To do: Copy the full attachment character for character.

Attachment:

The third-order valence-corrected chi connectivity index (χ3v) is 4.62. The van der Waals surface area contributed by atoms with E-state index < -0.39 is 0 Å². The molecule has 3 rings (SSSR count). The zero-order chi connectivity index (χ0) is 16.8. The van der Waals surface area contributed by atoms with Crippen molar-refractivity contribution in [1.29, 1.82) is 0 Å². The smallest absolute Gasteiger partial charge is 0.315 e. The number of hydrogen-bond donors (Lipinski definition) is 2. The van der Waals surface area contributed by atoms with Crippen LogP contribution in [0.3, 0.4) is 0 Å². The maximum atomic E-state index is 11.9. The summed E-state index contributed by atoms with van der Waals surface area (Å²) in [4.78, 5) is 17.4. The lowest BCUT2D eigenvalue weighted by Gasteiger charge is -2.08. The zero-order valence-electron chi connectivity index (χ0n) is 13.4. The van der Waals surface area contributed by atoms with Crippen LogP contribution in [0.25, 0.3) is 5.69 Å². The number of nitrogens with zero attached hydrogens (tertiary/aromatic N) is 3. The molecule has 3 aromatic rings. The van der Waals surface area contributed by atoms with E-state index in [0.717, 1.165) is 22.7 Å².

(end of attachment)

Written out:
The third-order valence-corrected chi connectivity index (χ3v) is 4.62. The van der Waals surface area contributed by atoms with E-state index < -0.39 is 0 Å². The molecule has 3 rings (SSSR count). The zero-order chi connectivity index (χ0) is 16.8. The van der Waals surface area contributed by atoms with Crippen molar-refractivity contribution in [1.29, 1.82) is 0 Å². The smallest absolute Gasteiger partial charge is 0.315 e. The number of hydrogen-bond donors (Lipinski definition) is 2. The van der Waals surface area contributed by atoms with Crippen LogP contribution in [0.3, 0.4) is 0 Å². The maximum atomic E-state index is 11.9. The summed E-state index contributed by atoms with van der Waals surface area (Å²) in [4.78, 5) is 17.4. The lowest BCUT2D eigenvalue weighted by Gasteiger charge is -2.08. The zero-order valence-electron chi connectivity index (χ0n) is 13.4. The van der Waals surface area contributed by atoms with Crippen LogP contribution in [0.25, 0.3) is 5.69 Å². The number of nitrogens with zero attached hydrogens (tertiary/aromatic N) is 3. The molecule has 3 aromatic rings. The van der Waals surface area contributed by atoms with E-state index in [0.717, 1.165) is 22.7 Å².